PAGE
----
It might also be relevant when assessing the distribution of income in the 21st century to determine absolute poverty in a rich economy compared to a developing or non-developing (poor) economy. The contents of the necessaries basket of consumable goods at different levels of development would be different.

Defining a low income family in a rich country as living in intolerable poverty is a controversial subject among policy makers and those who influence them. It would be an interesting exercise for modern economists to estimate along the lines that Adam Smith suggested exactly what would be regarded as the minimum creditable requirement for different income groups in today’s world.

I understand that in certain poorer groups, the quality, and presumably the expense, of styled footwear of young adults is a key indicator of what is considered to be respectable among them and not merely whether they have footwear at all.

All ‘likenesses’ of Adam Smith show him to be wearing stylish shoes, he also like drinking French claret and Scottish beer, was stylishly dressed (he had his ‘contraband’ shirts burned when he became a Scottish Customs Commissioner), and lived frugally. His two indulgences were his library collection and entertaining friends for tea.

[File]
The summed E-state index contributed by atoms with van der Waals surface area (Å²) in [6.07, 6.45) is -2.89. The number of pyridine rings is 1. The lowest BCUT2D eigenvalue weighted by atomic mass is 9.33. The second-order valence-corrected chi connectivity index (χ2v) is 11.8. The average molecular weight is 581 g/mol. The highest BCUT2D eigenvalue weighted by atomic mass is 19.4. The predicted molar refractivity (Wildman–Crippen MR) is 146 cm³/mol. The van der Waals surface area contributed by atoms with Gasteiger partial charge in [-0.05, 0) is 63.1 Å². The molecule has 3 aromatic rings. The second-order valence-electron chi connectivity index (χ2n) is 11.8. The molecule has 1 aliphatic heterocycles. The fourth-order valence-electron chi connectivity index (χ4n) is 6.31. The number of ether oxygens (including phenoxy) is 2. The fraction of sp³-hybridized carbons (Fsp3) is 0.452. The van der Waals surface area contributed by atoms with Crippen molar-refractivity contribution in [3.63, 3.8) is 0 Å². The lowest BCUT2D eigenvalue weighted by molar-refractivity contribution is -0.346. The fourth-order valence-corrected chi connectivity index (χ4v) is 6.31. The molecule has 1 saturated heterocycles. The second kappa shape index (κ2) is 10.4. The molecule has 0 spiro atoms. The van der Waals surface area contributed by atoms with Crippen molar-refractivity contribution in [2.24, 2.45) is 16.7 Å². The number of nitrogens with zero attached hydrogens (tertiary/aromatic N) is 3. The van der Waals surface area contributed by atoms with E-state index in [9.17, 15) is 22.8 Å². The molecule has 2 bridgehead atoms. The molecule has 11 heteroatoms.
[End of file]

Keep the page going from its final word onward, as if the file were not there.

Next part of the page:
Monday, October 22, 2007

When Quoting Someone's Views Make Sure You Have Read the Original (all historians should know that!)

Following my new policy of noting when other economics blogs note Lost Legacy, Brad Delong today reports:

A Gathering of the Clans...
Economic historians, historians of economic thought, practitioners of political economy, and others are painting themselves blue with woad and practicing with staves after reading Stanford's David Kennedy's trashing of Paul Krugman

Quotations from Lost Legacy, Mark Thoma, Angry Bear, and Alex Tabarrock show a welcome consistency in criticising David M Kennedy (no relation!).